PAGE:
By Jason Keidel
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While we’ve admired the poise and passion with which the New York Jets have played this year, at least doubling any win totals we projected for them this season, they still have an epic void at the most important position in sports — quarterback.
Even if you feel Josh McCown has earned a return trip to the Meadowlands as the team’s QB in 2018 — as yours truly does — you still need a signal-caller for 2019 and beyond.
If only they had a high-round draft pick on the sideline to audition for the role. Like Christian Hackenberg, whom the Jets drafted in the second round two years ago — easily high enough to suggest Gang Green thought he had the bona fides to start under center in the NFL. Yet we haven’t seen him, don’t see him and perhaps won’t see him. And we haven’t been told why. It’s not like you need to be the top pick in the draft to flourish in pro football.
Oakland stole Derek Carr in the second round. Russell Wilson was nabbed in the third round. Dallas bagged Dak Prescott in the fourth round. And so on. Nick Foles, a former third-rounder, might lead the Eagles to the Super Bowl as the top seed in the NFC, and he’s not even their starting quarterback. Likewise with Vikings QB Case Keenum, an undrafted NFL gypsy who was most famous for getting knocked out with the St. Louis Rams then being shamefully shoved back into the game.
Hackenberg may be the only QB in NFL history to be booted from a practice for improperly breaking a huddle, a laughable headline that sprouted up from training camp last summer. Is that just a brain cramp from a neophyte? Or is it symbolic of a clueless QB?
Manish Mehta of the Daily News pondered the Hackenberg question two weeks ago, asserting that there are clashing views on the embattled backup quarterback, who had been inactive at that point for 27 of 28 career games. Some folks within the franchise have not waved the white flag despite his eternal attachment to the clipboard. The only source matter we have is his preseason stats, which are troubling. This summer, Hackenberg completed 56 percent of his passes, throwing two touchdowns, two pick-sixes and leading the offense to just 23 points on 36 drives.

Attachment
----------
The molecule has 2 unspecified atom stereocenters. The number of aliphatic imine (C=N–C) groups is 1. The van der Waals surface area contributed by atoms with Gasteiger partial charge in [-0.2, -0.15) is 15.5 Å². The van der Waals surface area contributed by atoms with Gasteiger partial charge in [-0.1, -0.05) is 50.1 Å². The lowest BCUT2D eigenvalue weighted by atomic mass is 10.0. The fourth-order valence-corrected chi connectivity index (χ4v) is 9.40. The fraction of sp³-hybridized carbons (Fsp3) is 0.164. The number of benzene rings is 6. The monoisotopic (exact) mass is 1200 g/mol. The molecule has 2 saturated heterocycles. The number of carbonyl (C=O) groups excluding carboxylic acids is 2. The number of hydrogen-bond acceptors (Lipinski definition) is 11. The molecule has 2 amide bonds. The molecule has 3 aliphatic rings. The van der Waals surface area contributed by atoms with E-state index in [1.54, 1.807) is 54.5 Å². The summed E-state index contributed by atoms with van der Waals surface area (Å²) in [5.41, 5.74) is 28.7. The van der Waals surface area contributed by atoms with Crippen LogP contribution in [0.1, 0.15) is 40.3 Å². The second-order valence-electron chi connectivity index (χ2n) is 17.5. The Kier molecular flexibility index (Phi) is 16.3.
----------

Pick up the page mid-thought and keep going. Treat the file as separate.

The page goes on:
As Mehta noted, Hackenberg could become only the third QB since the AFL-NFL merger to be drafted in the first two rounds yet not take a single snap in either of his first two seasons. If the season ended today, the Jets would own the 10th pick in April’s draft, more than high enough to get a premium player but not high enough to bag the presumed prized QBs in college: Sam Darnold, Josh Rosen and Josh Allen.
But what if Gang Green is frothing for other college arms? What if they covet this year’s Heisman winner, Baker Mayfield? Or last year’s Heisman winner, Lamar Jackson? Or Oklahoma State’s Mason Rudolph? If the years since the merger have taught us anything, there is indeed QB gold well past the top 10 draft selections. Sadly, the Jets have never mined anything more valuable than bronze, still looking for their first franchise QB since Joe Namath.
Folks within the franchise reportedly think that Hackenberg could get a shot in 2018, as they’re still tethered to his size, smarts and leadership — and then there’s the fact that the Jets, who lost McCown to a broken hand and are out of the playoff mix, don’t have a poor enough record to draft the top QBs on Mel Kiper’s board, not unless they mortgage the future to trade up.
Are the Jets’ brass prescient or clueless? Either way, what is the harm in handing Hackenberg the ball? The worse he can do is play himself off the roster, which is pretty much where he is now. The worst he can do is throw the ball to the wrong team too many times, embarrass himself and look for another job. In other words, he could be Geno Smith.
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